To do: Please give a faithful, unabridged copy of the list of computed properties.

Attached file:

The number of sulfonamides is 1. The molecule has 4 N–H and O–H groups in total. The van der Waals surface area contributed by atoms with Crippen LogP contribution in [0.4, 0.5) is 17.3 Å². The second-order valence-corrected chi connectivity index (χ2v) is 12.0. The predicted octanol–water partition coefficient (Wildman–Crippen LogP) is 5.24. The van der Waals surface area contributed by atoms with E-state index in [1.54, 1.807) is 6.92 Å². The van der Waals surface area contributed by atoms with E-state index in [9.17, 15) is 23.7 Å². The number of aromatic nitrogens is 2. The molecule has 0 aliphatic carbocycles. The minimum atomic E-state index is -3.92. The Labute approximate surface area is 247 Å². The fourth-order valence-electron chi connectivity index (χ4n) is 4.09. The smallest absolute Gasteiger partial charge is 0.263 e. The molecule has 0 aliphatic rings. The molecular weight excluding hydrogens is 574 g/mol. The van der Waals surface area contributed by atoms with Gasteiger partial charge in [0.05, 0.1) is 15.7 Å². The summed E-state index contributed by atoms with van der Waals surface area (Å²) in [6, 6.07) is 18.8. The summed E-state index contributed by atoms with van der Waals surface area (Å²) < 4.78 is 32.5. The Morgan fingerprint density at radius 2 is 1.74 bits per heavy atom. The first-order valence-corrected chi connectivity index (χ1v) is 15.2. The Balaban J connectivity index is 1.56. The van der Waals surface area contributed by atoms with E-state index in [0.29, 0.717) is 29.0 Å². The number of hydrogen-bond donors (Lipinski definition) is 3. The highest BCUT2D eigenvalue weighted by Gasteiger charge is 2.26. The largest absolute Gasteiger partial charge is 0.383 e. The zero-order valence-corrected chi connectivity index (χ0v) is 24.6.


The number of sulfonamides is 1. The molecule has 4 N–H and O–H groups in total. The van der Waals surface area contributed by atoms with Crippen LogP contribution in [0.4, 0.5) is 17.3 Å². The second-order valence-corrected chi connectivity index (χ2v) is 12.0. The predicted octanol–water partition coefficient (Wildman–Crippen LogP) is 5.24. The van der Waals surface area contributed by atoms with E-state index in [1.54, 1.807) is 6.92 Å². The van der Waals surface area contributed by atoms with E-state index in [9.17, 15) is 23.7 Å². The number of aromatic nitrogens is 2. The molecule has 0 aliphatic carbocycles. The minimum atomic E-state index is -3.92. The Labute approximate surface area is 247 Å². The fourth-order valence-electron chi connectivity index (χ4n) is 4.09. The smallest absolute Gasteiger partial charge is 0.263 e. The molecule has 0 aliphatic rings. The molecular weight excluding hydrogens is 574 g/mol. The van der Waals surface area contributed by atoms with Gasteiger partial charge in [0.05, 0.1) is 15.7 Å². The summed E-state index contributed by atoms with van der Waals surface area (Å²) in [6, 6.07) is 18.8. The summed E-state index contributed by atoms with van der Waals surface area (Å²) < 4.78 is 32.5. The Morgan fingerprint density at radius 2 is 1.74 bits per heavy atom. The first-order valence-corrected chi connectivity index (χ1v) is 15.2. The Balaban J connectivity index is 1.56. The van der Waals surface area contributed by atoms with E-state index in [0.29, 0.717) is 29.0 Å². The number of hydrogen-bond donors (Lipinski definition) is 3. The highest BCUT2D eigenvalue weighted by Gasteiger charge is 2.26. The largest absolute Gasteiger partial charge is 0.383 e. The zero-order valence-corrected chi connectivity index (χ0v) is 24.6.